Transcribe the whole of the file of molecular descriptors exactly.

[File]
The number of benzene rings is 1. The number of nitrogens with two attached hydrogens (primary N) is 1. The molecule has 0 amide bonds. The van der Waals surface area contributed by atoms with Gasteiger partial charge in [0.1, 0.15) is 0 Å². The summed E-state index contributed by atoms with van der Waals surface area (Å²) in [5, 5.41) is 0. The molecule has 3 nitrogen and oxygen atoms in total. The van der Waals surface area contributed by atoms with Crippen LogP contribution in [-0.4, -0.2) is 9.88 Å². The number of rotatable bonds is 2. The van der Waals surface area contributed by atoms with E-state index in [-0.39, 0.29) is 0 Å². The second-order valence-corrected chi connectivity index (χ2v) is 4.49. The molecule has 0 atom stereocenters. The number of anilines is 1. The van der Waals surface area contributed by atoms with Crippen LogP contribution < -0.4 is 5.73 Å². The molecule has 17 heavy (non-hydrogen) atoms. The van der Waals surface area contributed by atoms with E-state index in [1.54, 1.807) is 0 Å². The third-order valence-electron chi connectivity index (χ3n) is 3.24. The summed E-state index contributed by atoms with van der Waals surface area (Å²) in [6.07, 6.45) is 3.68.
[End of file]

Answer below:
The number of benzene rings is 1. The number of nitrogens with two attached hydrogens (primary N) is 1. The molecule has 0 amide bonds. The van der Waals surface area contributed by atoms with Gasteiger partial charge in [0.1, 0.15) is 0 Å². The summed E-state index contributed by atoms with van der Waals surface area (Å²) in [5, 5.41) is 0. The molecule has 3 nitrogen and oxygen atoms in total. The van der Waals surface area contributed by atoms with Crippen LogP contribution in [-0.4, -0.2) is 9.88 Å². The number of rotatable bonds is 2. The van der Waals surface area contributed by atoms with E-state index in [-0.39, 0.29) is 0 Å². The second-order valence-corrected chi connectivity index (χ2v) is 4.49. The molecule has 0 atom stereocenters. The number of anilines is 1. The van der Waals surface area contributed by atoms with Crippen LogP contribution < -0.4 is 5.73 Å². The molecule has 17 heavy (non-hydrogen) atoms. The van der Waals surface area contributed by atoms with E-state index in [1.54, 1.807) is 0 Å². The third-order valence-electron chi connectivity index (χ3n) is 3.24. The summed E-state index contributed by atoms with van der Waals surface area (Å²) in [6.07, 6.45) is 3.68.